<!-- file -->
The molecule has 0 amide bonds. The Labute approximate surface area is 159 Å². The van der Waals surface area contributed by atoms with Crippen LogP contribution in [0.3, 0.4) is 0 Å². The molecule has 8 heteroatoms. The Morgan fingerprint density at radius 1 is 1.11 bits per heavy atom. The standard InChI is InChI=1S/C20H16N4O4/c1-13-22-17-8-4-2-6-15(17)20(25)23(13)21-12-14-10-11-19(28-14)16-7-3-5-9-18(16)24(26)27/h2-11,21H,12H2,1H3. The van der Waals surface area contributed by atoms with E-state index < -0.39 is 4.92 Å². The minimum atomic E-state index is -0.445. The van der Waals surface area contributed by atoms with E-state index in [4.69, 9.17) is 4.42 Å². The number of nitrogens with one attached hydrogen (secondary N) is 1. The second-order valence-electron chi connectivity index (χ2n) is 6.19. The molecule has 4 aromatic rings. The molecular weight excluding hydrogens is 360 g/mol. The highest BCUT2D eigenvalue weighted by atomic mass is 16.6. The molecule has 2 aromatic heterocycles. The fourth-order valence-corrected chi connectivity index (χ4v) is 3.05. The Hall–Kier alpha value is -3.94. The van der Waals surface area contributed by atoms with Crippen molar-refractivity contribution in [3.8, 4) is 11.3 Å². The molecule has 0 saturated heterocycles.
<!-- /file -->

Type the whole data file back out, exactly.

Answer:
The molecule has 0 amide bonds. The Labute approximate surface area is 159 Å². The van der Waals surface area contributed by atoms with Crippen LogP contribution in [0.3, 0.4) is 0 Å². The molecule has 8 heteroatoms. The Morgan fingerprint density at radius 1 is 1.11 bits per heavy atom. The standard InChI is InChI=1S/C20H16N4O4/c1-13-22-17-8-4-2-6-15(17)20(25)23(13)21-12-14-10-11-19(28-14)16-7-3-5-9-18(16)24(26)27/h2-11,21H,12H2,1H3. The van der Waals surface area contributed by atoms with E-state index < -0.39 is 4.92 Å². The minimum atomic E-state index is -0.445. The van der Waals surface area contributed by atoms with E-state index in [4.69, 9.17) is 4.42 Å². The number of nitrogens with one attached hydrogen (secondary N) is 1. The second-order valence-electron chi connectivity index (χ2n) is 6.19. The molecule has 4 aromatic rings. The molecular weight excluding hydrogens is 360 g/mol. The highest BCUT2D eigenvalue weighted by atomic mass is 16.6. The molecule has 2 aromatic heterocycles. The fourth-order valence-corrected chi connectivity index (χ4v) is 3.05. The Hall–Kier alpha value is -3.94. The van der Waals surface area contributed by atoms with Crippen molar-refractivity contribution in [3.8, 4) is 11.3 Å². The molecule has 0 saturated heterocycles.